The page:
What goes up must come down, and what goes bull must go bear. The conventional wisdom is that a bit of market madness is inevitable, cyclical and should give investors a potential buying opportunity.
But unfortunately this downswing doesn’t appear to be the devil we know.
Markets are contending with inflation rates at 40-year highs, Russia’s invasion of Ukraine, supply chain kinks and food shortages, rising interest rates, widespread predictions of a recession and former Fed leaders openly questioning the actions of the current regime.
Even the investors themselves are different. Covid-era stimulus checks, elevated unemployment and trading platforms aimed at young generations introduced a whole new group of up-and-coming traders to markets. About 20 million people started investing in the past two years. A 2021 survey by Schwab found that 15% of all US stock market investors said they first began investing in 2020.
These market players have never been through a period of high inflation and high interest rates, and the sudden change in the economic environment is adding to market turbulence, said Leo Grohowski, chief investment officer at BNY Mellon Wealth Management.
“What we’re seeing is a weeding out of investors that were flushed with liquidity. They bought first and asked questions with meme stocks, SPACs, NFTs, there was a lot of what I call indiscriminate buying. And now we’re seeing some indiscriminate selling,” he said.
Most investors are not prepared for this trading environment, Joshua Brown, co-founder and CEO of Ritholtz Wealth Management, said in a recent blog post. “This is one of the most treacherous environments I have ever seen, and I traded during the dot com meltdown, 9/11, Enron and Tyco and WorldCom and Lehman,” and a host of other crises.
As Berkshire Hathaway’s Charlie Munger said during the company’s recent shareholder meeting, the stock market has become “almost a mania of speculation.” He added that “we’ve got people who know nothing about stocks, being advised by stockbrokers who know even less.”
Still, as markets flirt with bear territory — when a major index falls 20% or more from a recent high — some technical analysts don’t think there’s too much to worry about. These three charts show why it may not be time to hit the panic button. At least not yet.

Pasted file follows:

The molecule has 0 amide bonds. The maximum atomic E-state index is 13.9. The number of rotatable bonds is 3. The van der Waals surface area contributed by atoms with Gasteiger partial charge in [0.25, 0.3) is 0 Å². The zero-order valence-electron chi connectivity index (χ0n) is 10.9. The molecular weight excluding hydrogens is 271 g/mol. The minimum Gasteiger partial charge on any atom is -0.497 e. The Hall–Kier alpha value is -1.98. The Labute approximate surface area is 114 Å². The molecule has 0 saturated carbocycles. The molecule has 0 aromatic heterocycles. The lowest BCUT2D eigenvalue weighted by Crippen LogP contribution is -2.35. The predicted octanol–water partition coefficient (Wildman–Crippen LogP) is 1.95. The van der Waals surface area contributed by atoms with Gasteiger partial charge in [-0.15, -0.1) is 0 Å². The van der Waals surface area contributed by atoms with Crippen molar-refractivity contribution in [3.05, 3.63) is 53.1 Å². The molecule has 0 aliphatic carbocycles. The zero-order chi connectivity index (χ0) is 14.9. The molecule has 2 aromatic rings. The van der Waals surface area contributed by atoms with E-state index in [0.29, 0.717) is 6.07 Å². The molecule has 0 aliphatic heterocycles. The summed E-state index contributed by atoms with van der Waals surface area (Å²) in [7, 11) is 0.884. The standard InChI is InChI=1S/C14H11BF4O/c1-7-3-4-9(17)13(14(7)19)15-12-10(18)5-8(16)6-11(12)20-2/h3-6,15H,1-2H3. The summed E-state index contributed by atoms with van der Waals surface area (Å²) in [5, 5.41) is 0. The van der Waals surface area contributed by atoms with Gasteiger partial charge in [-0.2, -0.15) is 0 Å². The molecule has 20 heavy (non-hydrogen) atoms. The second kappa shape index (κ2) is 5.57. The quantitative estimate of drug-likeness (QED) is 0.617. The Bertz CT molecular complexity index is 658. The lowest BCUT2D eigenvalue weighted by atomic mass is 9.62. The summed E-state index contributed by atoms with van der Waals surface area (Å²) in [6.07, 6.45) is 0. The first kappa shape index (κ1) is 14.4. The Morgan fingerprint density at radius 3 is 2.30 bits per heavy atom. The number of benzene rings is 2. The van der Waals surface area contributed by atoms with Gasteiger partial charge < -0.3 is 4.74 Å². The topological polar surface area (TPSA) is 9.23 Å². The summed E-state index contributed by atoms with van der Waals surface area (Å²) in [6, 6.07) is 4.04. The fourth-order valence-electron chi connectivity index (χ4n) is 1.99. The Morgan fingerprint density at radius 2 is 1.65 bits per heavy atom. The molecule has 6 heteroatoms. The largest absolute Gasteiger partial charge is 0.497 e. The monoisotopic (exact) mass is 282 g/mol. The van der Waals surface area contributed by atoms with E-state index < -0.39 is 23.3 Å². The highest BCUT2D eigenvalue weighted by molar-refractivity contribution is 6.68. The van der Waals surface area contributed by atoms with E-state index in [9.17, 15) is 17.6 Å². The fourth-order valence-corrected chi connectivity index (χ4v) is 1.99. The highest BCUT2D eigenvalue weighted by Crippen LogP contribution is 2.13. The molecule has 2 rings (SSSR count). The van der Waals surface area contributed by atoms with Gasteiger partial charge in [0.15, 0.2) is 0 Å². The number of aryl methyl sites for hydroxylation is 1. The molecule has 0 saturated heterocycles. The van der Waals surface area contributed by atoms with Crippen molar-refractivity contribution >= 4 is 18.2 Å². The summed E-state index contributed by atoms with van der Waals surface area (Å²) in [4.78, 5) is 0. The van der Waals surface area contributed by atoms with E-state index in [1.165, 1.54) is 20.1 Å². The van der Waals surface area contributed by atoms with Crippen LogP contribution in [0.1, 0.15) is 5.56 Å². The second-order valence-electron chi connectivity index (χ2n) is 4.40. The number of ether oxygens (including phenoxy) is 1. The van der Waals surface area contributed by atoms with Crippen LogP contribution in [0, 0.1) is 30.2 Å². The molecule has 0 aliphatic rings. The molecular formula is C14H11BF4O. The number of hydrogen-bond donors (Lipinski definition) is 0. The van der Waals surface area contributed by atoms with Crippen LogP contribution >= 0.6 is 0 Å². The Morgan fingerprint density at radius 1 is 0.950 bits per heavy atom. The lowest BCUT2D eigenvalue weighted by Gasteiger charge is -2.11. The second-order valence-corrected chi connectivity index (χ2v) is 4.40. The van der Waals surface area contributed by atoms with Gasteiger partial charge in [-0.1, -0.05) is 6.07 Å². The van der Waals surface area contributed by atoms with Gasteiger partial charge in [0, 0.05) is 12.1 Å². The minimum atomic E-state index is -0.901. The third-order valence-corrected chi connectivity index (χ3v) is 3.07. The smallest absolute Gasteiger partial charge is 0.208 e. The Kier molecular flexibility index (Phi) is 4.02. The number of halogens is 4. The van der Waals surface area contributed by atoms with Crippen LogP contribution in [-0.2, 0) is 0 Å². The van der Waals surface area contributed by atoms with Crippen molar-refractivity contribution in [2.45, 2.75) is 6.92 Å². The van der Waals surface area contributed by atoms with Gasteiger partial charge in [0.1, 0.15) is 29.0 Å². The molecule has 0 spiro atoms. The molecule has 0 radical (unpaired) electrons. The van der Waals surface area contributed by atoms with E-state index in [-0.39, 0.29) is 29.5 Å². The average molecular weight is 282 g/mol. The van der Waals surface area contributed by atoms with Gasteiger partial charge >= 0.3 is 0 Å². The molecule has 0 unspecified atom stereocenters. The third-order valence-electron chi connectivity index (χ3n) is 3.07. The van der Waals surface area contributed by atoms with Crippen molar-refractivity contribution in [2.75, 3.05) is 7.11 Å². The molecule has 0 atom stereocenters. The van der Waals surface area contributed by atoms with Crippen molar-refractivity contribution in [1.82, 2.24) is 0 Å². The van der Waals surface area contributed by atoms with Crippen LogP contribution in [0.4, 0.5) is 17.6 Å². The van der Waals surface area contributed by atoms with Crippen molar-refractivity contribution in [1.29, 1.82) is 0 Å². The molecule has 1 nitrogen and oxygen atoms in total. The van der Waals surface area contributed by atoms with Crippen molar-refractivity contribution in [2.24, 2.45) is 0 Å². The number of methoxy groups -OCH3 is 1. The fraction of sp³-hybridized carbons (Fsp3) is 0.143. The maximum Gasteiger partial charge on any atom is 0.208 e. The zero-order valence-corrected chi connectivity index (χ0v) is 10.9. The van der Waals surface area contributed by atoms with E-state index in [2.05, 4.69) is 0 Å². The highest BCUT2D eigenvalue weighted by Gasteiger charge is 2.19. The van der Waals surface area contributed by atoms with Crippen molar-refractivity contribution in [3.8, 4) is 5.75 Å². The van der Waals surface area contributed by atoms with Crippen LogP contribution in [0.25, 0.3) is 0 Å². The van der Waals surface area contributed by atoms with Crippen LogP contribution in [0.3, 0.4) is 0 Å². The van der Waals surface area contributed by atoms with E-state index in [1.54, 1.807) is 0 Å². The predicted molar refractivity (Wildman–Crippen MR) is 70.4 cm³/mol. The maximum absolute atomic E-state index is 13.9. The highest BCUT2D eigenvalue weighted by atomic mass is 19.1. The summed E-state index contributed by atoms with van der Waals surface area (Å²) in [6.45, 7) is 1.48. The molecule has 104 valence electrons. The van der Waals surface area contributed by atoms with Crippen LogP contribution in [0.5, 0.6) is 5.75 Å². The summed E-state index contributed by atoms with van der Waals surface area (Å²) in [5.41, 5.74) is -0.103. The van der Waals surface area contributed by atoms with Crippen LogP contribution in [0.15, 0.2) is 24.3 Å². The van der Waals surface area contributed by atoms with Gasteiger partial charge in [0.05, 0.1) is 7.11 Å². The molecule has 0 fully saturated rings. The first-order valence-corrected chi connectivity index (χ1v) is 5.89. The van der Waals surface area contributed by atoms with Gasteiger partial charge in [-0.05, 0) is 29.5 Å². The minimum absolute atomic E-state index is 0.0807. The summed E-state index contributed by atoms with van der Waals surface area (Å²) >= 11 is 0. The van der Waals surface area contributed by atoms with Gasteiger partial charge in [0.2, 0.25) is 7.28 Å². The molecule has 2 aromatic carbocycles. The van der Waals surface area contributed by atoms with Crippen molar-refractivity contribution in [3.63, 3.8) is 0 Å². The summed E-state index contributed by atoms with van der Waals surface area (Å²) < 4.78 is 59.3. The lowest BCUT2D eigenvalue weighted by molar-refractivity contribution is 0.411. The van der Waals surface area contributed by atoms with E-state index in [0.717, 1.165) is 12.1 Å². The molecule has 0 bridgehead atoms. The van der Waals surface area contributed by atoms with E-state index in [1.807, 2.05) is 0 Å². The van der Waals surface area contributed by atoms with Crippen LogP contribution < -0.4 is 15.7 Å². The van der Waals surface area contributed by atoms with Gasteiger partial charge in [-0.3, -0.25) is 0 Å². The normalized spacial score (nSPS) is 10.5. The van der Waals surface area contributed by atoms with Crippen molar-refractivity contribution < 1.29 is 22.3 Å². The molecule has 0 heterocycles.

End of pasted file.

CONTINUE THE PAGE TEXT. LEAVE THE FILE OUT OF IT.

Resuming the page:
Bull markets return more than bear markets lose
The 14 bull markets since 1932 have returned 175% on average, while the 14 bear markets starting in 1929 have resulted in an average loss of 39%, according to S&P Dow Jones Indices data.
Downturns are also much shorter than bull markets: Since 1932, bear markets have occurred, on average, every 56 months, or roughly four and a half years, according to the S&P. But they also last about one year on average, making them much shorter than the corresponding bull runs.
If we do avoid a recession, said Liz Young, head of investment strategy at SoFi, there could be a big bounceback.
In the periods since the 1970s when the S&P 500 fell more than 10% without a recession, stocks soared a within a few weeks of the drop. Today markets are trading as though they’re already pricing in a recession — so if the Federal Reserve can orchestrate a soft landing, the returns could be significant.
Sustained drawdowns aren’t a terrible entry point, historically speaking
The S&P 500 and Nasdaq Composite entered week seven of sustained losses this Friday. That’s the longest consecutive period of market turmoil since 2001 and 2002 for the S&P and Nasdaq respectively.
But previous returns don’t predict future performance, and recoveries from long S&P losing streaks are often positive. When analyzing 6-week losing streaks from the past, there has been an average return of more than 10% after one year.
“Now could be a decent time to make a short-term bet on the market,” wrote Rocky White, a senior quantitative analyst at Schaeffer’s Investment Services, who noted that in the four weeks after a losing streak, the S&P gained 1.57% on average, beating the typical return of 0.67%.
“When you get out to a year, there isn’t much difference in the returns, so long-term buy and hold investors have no reason to panic,” White added.
Volatility is unremarkable
To that point, we may be approaching a bear market, but we’re not in a panic. Even as the S&P 500 slides nearly 20% from its highs, volatility remains below its May peak.
“When you look at the volatility index [VIX] from a historical perspective, it’s not as high as you might anticipate it would be, given the amount of uncertainty we have right now,” said Howard Silverblatt, senior index analyst at S&P Dow Jones Indices.
The volatility index, which is widely known as Wall Street’s fear gauge, is much lower than it was during the prior two recessions. “We’re seeing a better mix of bulls and bears than we have in the past,” said Silverblatt, a good sign that the market is looking to find its support level.
What markets are experiencing now is a type of rolling capitulation, said Grohowski of BNY Mellon.
“If you’re fortunate enough to have some cash to invest,” Grohowski said, “I think waiting for the magical capitulation day may prove to be a lost opportunity.”